The goal is to get up to Slide 6 of this PowerPoint.

The PowerPoint is self-explanatory. Here are some pointers for the slides that will require teacher’s guidance:

Slide 4: This slide will ask the class to discuss who they would want to interview to figure out this challenge of designing a fool-proof system to prevent cheating (possible answers include: a teacher, a student who cheats, a student who does not cheat, etc.).

Slide 6: After students have come up with several possible people to interview, Slide 6 will prompt the class to begin Interview #1 through a Guided Interview process. Each student should be given a Guided Interview handout (Attachment # 4). The teacher will have to role-play a teacher who wants to stop students from cheating in his/her classroom.

Note: Depending on the Design Challenge you create, you might have to role-play different characters if this person is not accessible to students for an actual interview. In a History class for example, the teacher might have to role-play historical characters. You might have to become Marie Antoinette and allow students to interview you as Marie. Another option, if the Interview process is not feasible, is to guide students to research the information you would have obtained through an interview in a different manner. This can be guiding students to primary source documents, texts, websites, video clips, etc. The point of the interview portion of design thinking is to empathize and investigate different perspectives on the question at hand.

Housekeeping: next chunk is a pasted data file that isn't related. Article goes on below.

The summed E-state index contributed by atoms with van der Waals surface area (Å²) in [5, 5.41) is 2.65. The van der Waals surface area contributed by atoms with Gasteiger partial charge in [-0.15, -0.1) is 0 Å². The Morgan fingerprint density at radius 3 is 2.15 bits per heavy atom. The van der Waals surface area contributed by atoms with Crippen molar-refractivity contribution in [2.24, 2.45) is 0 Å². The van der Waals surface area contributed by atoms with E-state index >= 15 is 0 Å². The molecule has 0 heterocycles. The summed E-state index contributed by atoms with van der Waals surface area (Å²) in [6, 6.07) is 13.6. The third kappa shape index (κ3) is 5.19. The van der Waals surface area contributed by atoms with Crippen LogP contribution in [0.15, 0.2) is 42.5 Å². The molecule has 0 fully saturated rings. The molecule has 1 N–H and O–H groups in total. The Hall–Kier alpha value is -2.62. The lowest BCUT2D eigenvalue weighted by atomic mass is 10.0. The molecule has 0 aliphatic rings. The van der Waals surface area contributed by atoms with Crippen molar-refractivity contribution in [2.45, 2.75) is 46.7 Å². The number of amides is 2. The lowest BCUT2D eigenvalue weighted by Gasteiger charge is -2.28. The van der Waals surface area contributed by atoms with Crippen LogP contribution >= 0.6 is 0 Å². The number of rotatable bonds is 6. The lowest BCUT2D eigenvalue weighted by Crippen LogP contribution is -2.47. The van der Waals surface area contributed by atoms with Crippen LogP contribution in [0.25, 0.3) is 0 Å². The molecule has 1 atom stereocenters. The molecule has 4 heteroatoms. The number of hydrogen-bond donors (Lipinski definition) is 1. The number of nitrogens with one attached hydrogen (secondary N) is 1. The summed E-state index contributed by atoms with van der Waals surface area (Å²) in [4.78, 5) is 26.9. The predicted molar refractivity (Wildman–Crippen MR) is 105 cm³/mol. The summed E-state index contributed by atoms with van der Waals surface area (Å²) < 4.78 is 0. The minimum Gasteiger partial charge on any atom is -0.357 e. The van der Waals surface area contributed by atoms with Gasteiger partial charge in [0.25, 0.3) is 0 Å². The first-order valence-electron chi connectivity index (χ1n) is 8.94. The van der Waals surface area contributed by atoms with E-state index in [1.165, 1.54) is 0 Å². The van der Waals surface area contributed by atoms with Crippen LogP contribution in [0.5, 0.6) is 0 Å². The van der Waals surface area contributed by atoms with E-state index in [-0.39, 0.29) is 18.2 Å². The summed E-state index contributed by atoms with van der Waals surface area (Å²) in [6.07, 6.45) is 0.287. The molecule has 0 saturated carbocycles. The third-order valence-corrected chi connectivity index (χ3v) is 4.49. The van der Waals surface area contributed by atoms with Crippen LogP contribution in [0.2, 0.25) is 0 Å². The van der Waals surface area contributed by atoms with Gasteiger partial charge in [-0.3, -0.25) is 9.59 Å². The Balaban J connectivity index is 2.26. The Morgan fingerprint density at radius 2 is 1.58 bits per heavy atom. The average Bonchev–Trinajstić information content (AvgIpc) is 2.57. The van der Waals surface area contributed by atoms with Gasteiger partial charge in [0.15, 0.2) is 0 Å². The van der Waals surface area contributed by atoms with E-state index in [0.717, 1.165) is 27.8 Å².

~15 minutes

 

(Complete Storytelling #1)

 

 

After the interview ends, continue to Slide 7 of the PowerPoint. This slide will prompt students to story tell what they heard from the teacher during Interview #1. They will be instructed to post what they heard up on a board using one Post-It per thought/quote.

DAY 2

 

 

Materials Needed

 

 

For Teacher:

Attachment # 3-Practice Design Challenge PowerPoint

 

For Students:

Attachment # 4-Guided Interview

 

 

 

 

~15 minutes

 

(Complete Interview #2)

 

 

 

 

 

Continue to use the Practice Design Challenge PowerPoint (Attachment # 3) to guide students through the design thinking process.

 

Slide 8: This slide will prompt students to begin Interview #2. Teacher will have to role-play a Child Development Psychologist.

 

 

 

 

 

~10 minutes

 

(Complete Storytelling #2)

 

 

 

 

 

After the interview ends, continue to Slide 9 of the PowerPoint. This slide will prompt students to story tell what they heard from the child development psychologist during Interview #2. They will be instructed to post what they heard up on a board using one Post-It per thought/quote.

 

~30 minutes

 

(Synthesize and HMWs)

 

 

Continue to Slide 10 to complete the Synthesis and How Might We (HMW) statements.